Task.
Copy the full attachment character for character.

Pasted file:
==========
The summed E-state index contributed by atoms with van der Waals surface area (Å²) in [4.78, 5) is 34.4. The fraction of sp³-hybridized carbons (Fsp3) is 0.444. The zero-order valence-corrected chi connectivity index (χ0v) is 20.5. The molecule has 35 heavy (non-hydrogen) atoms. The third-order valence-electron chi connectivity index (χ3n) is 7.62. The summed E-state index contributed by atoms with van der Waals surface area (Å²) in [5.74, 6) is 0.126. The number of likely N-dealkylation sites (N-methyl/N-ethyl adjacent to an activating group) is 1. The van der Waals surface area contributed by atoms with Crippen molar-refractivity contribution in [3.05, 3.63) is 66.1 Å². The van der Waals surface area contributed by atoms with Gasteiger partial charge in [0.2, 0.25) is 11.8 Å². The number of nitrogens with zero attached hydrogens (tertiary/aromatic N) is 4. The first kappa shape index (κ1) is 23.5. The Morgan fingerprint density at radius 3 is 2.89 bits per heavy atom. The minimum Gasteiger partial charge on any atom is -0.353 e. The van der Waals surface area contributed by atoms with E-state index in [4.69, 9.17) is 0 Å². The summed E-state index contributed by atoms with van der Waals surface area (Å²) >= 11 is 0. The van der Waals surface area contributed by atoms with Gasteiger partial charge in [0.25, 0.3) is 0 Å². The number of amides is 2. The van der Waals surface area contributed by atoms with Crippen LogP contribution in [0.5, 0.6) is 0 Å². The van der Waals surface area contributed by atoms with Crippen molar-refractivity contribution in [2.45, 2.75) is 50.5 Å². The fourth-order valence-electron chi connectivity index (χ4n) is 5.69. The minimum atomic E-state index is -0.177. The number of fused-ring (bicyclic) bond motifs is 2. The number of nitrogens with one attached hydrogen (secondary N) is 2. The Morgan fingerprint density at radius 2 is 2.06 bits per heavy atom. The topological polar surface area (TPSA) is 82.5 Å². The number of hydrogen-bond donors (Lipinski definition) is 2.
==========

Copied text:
The summed E-state index contributed by atoms with van der Waals surface area (Å²) in [4.78, 5) is 34.4. The fraction of sp³-hybridized carbons (Fsp3) is 0.444. The zero-order valence-corrected chi connectivity index (χ0v) is 20.5. The molecule has 35 heavy (non-hydrogen) atoms. The third-order valence-electron chi connectivity index (χ3n) is 7.62. The summed E-state index contributed by atoms with van der Waals surface area (Å²) in [5.74, 6) is 0.126. The number of likely N-dealkylation sites (N-methyl/N-ethyl adjacent to an activating group) is 1. The van der Waals surface area contributed by atoms with Crippen molar-refractivity contribution in [3.05, 3.63) is 66.1 Å². The van der Waals surface area contributed by atoms with Gasteiger partial charge in [0.2, 0.25) is 11.8 Å². The number of nitrogens with zero attached hydrogens (tertiary/aromatic N) is 4. The first kappa shape index (κ1) is 23.5. The Morgan fingerprint density at radius 3 is 2.89 bits per heavy atom. The minimum Gasteiger partial charge on any atom is -0.353 e. The van der Waals surface area contributed by atoms with E-state index in [4.69, 9.17) is 0 Å². The summed E-state index contributed by atoms with van der Waals surface area (Å²) >= 11 is 0. The van der Waals surface area contributed by atoms with Gasteiger partial charge in [0.25, 0.3) is 0 Å². The number of amides is 2. The van der Waals surface area contributed by atoms with Crippen LogP contribution in [0.5, 0.6) is 0 Å². The van der Waals surface area contributed by atoms with Crippen molar-refractivity contribution in [2.45, 2.75) is 50.5 Å². The fourth-order valence-electron chi connectivity index (χ4n) is 5.69. The minimum atomic E-state index is -0.177. The number of fused-ring (bicyclic) bond motifs is 2. The number of nitrogens with one attached hydrogen (secondary N) is 2. The Morgan fingerprint density at radius 2 is 2.06 bits per heavy atom. The topological polar surface area (TPSA) is 82.5 Å². The number of hydrogen-bond donors (Lipinski definition) is 2.